The Oval is one of the tallest buildings located in the heart of Limassol, Cyprus’s cosmopolitan city. The iconic landmark stands 75 meters (246 feet) high and sits just a few steps away from the Mediterranean Sea. With 14 levels and two underground parking areas, the Oval opens to a light-filled reception space overlooking a rainbow palette of flower gardens stretching towards the water. The working space accommodates people’s need to work, interact and experience the spectacular view of the sea and the landscape across Limassol. Its extensive glazing maximizes daylight and minimizes heat gain, while the materials used help to reduce carbon emissions, energy and water consumption.
The ruin of Bellapais Abbey or ‘the Abbey of beautiful peace’ is set at the foot of the Five Finger Mountain Range, in a small beautiful village of Bellapais. It stands at an altitude of 220 meters (722 feet) above sea level. With its advantageous high ground, Bellapais commands a fantastic view of the town of Kyrenia and the Mediterranean Sea. The 13th century French Gothic abbey of Bellapais has survived historic periods; from the French to the Genoese, then the Ottoman and later the British each leaving significant traces on it. The present-day abbey buildings show a mixture of destruction, restoration, and repair since 1960 and excellent survival over a long period of time.
Formerly known as ‘The President’, the Wargaming HQ as its new name suggests is owned by an online gaming expert. Located in Nicosia’s Demosthenes Severi Avenue, Wargaming is 75 meters (246 feet) high, with 15 floors above the ground and two floors below, and uses a photo-voltaic system along with automation of machines, making it energy efficient. Rotos Developers sold the President to Wargaming in 2013, after which the design of the building was changed to accommodate the needs of the gaming company.
Inaugurated last March by Cyprus President Nicos Anastasiades, the Russian Church built by Russian businessman Viatislav Zaragovis is the first church on the island constructed in the Russian style. With its exotic golden domes made with a mixture of gold and titanium nitrate, the rather lavish and imposing Orthodox church has attracted attention from near and far. The onion-shaped domes glitter under the Cyprus sun, while the central dome weighs nearly eight tonnes. The church, which was designed by Andreas Mouktaris Architects and is located in the village of Episkopio in the Nicosia district, is designed to hold 400 people. It also features a children’s park to cater for children with special needs.
Towering 62 meters (203 feet) high on Nicosia’s skyline, Tower 25, also known as the White Walls, is yet another landmark designed by the world-famous architect Jean Nouvel. The high-rise building borrows largely from the island’s architectural design, intertwined with modern specifications. The mezzanine areas and the first six floors are offices of Ernst & Young, and have unique views of the city from all directions. The next seven floors host luxurious apartments overlooking the whole capital. The last two top floors contain the penthouse. Additionally, the building features a swimming poo,l making it the most expensive apartments in the city.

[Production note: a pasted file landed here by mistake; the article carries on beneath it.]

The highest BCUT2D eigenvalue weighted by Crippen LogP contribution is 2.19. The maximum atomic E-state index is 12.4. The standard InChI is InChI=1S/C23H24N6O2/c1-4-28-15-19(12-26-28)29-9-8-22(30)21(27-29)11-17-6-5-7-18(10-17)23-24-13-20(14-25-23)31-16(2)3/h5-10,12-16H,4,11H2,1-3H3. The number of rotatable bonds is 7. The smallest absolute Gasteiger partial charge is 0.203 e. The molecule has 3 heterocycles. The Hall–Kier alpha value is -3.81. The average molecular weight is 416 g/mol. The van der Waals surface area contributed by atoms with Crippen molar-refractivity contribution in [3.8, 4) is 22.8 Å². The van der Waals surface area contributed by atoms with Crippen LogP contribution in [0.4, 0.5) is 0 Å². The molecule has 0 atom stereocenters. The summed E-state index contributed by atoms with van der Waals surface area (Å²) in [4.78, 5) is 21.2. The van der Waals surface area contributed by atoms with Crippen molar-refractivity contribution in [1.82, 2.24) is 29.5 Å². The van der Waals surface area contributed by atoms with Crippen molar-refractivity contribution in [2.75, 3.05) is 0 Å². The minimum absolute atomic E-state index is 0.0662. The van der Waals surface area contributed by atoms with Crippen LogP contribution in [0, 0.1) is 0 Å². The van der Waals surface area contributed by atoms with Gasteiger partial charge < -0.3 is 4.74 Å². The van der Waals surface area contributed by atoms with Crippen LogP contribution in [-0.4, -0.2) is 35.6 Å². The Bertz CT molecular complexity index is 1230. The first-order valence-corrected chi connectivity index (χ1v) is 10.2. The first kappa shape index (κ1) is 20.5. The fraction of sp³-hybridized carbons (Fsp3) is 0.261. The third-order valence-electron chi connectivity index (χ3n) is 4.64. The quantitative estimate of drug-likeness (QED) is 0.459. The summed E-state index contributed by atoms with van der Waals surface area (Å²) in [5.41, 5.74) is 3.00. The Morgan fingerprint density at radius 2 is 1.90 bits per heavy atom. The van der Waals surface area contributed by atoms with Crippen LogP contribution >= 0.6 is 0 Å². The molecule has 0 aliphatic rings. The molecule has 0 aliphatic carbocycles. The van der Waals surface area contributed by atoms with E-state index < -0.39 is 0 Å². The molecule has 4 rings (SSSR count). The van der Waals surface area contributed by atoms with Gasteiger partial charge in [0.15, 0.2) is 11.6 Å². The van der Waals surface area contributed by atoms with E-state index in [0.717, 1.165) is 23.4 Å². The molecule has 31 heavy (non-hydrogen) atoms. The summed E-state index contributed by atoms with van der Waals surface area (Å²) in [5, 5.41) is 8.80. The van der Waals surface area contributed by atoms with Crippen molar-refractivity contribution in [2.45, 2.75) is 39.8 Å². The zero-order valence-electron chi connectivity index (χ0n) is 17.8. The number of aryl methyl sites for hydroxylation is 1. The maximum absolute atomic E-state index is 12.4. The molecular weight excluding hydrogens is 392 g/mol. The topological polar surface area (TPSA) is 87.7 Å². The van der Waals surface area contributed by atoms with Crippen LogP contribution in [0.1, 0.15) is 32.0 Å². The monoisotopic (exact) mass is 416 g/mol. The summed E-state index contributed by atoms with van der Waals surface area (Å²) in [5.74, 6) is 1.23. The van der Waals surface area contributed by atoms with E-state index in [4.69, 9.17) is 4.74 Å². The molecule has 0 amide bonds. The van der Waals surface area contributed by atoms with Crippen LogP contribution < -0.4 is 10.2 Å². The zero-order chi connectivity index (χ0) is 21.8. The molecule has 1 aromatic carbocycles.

Lala Mustafa Paşa Camii (mosque), formerly the Gothic Cathedral of Saint Nicholas, is a medieval building in Famagusta, north Cyprus. According to analysis on the remains that have survived severe earthquakes and the Ottoman attacks in 1571, the architectural design was inspired by that of Reims in France, particularly the twin towers.
The Cathedral was begun in 1298 and consecrated in 1326. Until 1372, it was used as grounds to crown the Lusingnan Kings as King of Jerusalem- a purely ceremonial honor, since the Crusaders lost the Holy Land in 1291. As is in the Muslim religion, all images of the human form were whitewashed, plastered over or removed. Other than that, the ancient tracery has been preserved.
Lala Mustafa Paşa Camii is not the only cathedral turned into a mosque – St. Sophia in Nicosia is another, while several other churches that were converted into mosques when the Ottoman Turks captured the island are scattered across Cyprus.
Limassol Del Mar is strategically set on the sea front, and measures 170 meters (558 feet) – it is a perfect example of the ultramodern curvilinear designs being seen across Cyprus lately. Its unique design gives each apartment breathtaking view of the Mediterranean Sea from every angle. The development also has lavish penthouses and duplexes with roof gardens and private swimming pools.